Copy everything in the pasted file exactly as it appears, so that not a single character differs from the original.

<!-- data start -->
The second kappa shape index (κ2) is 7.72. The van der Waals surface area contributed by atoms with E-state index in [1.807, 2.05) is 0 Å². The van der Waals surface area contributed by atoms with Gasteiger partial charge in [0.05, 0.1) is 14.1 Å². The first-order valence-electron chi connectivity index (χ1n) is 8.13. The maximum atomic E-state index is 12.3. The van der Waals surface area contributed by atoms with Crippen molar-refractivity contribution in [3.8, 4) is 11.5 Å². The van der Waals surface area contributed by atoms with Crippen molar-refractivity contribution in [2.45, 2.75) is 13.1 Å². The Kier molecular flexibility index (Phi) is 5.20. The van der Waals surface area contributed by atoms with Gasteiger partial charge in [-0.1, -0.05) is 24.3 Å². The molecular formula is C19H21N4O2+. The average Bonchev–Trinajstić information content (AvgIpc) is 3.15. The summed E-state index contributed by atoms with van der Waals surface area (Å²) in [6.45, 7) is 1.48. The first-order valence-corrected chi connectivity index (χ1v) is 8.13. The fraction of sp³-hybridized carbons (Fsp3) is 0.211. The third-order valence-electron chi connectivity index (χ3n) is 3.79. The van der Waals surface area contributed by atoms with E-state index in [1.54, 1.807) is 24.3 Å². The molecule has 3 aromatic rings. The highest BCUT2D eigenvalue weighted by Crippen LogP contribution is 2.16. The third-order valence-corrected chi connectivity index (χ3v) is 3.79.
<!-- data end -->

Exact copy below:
The second kappa shape index (κ2) is 7.72. The van der Waals surface area contributed by atoms with E-state index in [1.807, 2.05) is 0 Å². The van der Waals surface area contributed by atoms with Gasteiger partial charge in [0.05, 0.1) is 14.1 Å². The first-order valence-electron chi connectivity index (χ1n) is 8.13. The maximum atomic E-state index is 12.3. The van der Waals surface area contributed by atoms with Crippen molar-refractivity contribution in [3.8, 4) is 11.5 Å². The van der Waals surface area contributed by atoms with Crippen molar-refractivity contribution in [2.45, 2.75) is 13.1 Å². The Kier molecular flexibility index (Phi) is 5.20. The van der Waals surface area contributed by atoms with Gasteiger partial charge in [-0.1, -0.05) is 24.3 Å². The molecular formula is C19H21N4O2+. The average Bonchev–Trinajstić information content (AvgIpc) is 3.15. The summed E-state index contributed by atoms with van der Waals surface area (Å²) in [6.45, 7) is 1.48. The first-order valence-corrected chi connectivity index (χ1v) is 8.13. The fraction of sp³-hybridized carbons (Fsp3) is 0.211. The third-order valence-electron chi connectivity index (χ3n) is 3.79. The van der Waals surface area contributed by atoms with E-state index in [1.54, 1.807) is 24.3 Å². The molecule has 3 aromatic rings. The highest BCUT2D eigenvalue weighted by Crippen LogP contribution is 2.16. The third-order valence-corrected chi connectivity index (χ3v) is 3.79.